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I have been trying to understand how to use natural deduction rules to solve problems in logic. I understand the different rules. However, I find it the most difficult to determine what can be set as assumptions, in order to solve the problems. For instance, I have understood the simple problems, such as the following: Where it is clear what ought to be the assumption and how to work from there. enter image description here

However, when it comes to other problems, I get really confused as to what I am allowed to state as assumptions and what not to state as assumptions. Following is an example: enter image description here

Is there a simple rule for proving formulas through natural deduction, with regards to problem solving techniques? For instance, when given problems such as:

enter image description here

How can I know which assumptions to make, etc.?

Any help is highly appreciated!


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I'm still a bit confused as to what I can set as the assumption(s).

The below example confuses me. In line (I), both the first conjunction [(P->Q)&(R->Q)] of the expression, as well as the second conjunction, [P & R], which is actually the conclusion of the left-most implication, is also set as an assumption.

As @Henning Makholm explained, I expected to end this proof with two stacked →Is.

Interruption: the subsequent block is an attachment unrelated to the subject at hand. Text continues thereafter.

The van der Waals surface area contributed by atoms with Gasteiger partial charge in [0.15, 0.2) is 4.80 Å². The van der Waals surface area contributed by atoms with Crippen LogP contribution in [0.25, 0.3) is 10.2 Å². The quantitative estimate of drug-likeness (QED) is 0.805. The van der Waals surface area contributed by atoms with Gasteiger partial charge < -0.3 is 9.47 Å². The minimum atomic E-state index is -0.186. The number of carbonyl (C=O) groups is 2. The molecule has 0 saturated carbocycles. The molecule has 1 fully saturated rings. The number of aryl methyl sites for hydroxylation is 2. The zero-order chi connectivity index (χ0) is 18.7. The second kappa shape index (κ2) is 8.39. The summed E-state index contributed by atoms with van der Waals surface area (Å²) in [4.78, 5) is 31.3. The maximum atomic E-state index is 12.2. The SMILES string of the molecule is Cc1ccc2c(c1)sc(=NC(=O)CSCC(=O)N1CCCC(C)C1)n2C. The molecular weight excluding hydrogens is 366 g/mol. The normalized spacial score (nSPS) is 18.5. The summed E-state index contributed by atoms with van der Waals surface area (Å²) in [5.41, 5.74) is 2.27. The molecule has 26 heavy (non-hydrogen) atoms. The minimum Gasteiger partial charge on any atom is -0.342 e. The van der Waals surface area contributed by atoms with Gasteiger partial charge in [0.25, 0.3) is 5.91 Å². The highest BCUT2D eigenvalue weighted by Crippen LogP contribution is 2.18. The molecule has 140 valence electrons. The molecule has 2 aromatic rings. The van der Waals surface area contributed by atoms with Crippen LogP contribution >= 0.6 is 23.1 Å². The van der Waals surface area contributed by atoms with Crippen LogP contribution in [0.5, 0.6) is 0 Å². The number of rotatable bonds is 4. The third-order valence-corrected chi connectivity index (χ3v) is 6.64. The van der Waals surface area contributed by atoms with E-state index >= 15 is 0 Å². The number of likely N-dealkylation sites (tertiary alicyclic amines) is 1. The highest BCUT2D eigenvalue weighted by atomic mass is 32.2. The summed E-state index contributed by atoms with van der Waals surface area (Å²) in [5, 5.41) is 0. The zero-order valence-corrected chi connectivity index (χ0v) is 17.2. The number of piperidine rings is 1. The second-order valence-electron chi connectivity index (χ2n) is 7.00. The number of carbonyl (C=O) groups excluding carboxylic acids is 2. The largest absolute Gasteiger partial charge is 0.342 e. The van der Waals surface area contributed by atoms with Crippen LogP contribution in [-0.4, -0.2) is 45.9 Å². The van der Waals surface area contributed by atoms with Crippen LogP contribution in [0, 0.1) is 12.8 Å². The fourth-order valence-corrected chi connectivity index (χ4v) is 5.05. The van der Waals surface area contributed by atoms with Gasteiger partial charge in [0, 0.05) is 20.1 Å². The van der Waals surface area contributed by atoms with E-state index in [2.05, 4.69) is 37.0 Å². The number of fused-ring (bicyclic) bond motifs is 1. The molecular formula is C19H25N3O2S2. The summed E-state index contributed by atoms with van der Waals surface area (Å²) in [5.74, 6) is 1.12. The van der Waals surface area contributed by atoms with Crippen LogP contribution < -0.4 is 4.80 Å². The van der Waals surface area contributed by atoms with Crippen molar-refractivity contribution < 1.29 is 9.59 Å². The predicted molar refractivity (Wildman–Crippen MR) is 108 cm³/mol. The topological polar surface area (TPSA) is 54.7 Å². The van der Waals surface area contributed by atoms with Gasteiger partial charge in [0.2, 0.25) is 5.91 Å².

The problem is how to know what expressions to use as assumptions? I keep seeing worked examples, all of them which make sense. However, when I am to solve problems myself, I get confused with the assumptions that can be made. Any advice on this particular matter?

For instance, I thought one could not assume an expression that is also the conclusion of an implication (P & R), as an assumption? Or is this just the case of the right-most conclusion, in this case Q?

Evidently, the choice of assumptions confuses me!.

enter image description here

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Usually natural deduction proofs are easiest to construct from the bottom up. Whenever you need to prove something of the form $\varphi\to\psi$, your options are either to produce it using ${\to}E$ on $\sigma\to\varphi\to\psi$ and $\sigma$, or to produce it using ${\to}I$ on $\psi$. The first of these options requires some cleverness in choosing a formula $\sigma$; the second is more or less mechanical.

Whenever you use ${\to}I$ to conclude $\varphi\to\psi$, you get to state $\varphi$ as an assumption in the proof of $\psi$. And these are the only assumtions you ever get to make, at least in most orthodox formulations of Natural Deduction.

So if you're writing a proof from the top down, you have better not make any assumptions that you don't plan to "discharge" using ${\to}I$ further down in the tree.


In your second example is looks like you have the ${\lor}I$ rule wrong. It ought to be just $$ \frac{P}{P\lor R} {\lor}I $$ with no $R$ premise. And that's good because you cannot assume $R$ in this place -- there is no instance of ${\to}I$ in the tree that concludes something of the form $R\to\cdots$.


In the last example, you;re trying to conclude $((P\to Q)\land (R\to Q)) \to (P \land R) \to Q$. Here the natural approach will be to end the proof with two stacked ${\to}I$s to produce the two arrows. Then your task is to conclude $Q$, while being allowed to assume $(P\to Q)\land (R\to Q)$ and $P\land R$. That's easy enough; would have been slightly more interesting of one of the $\land$s (but not both) had been $\lor$.

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  • $\begingroup$ Thanks for the answer! Still a bit confused when it comes to defining/choosing/writing down the assumptions, and the rules following this. Please see me other answer. $\endgroup$ – aprilrocks92 Dec 9 '13 at 5:57

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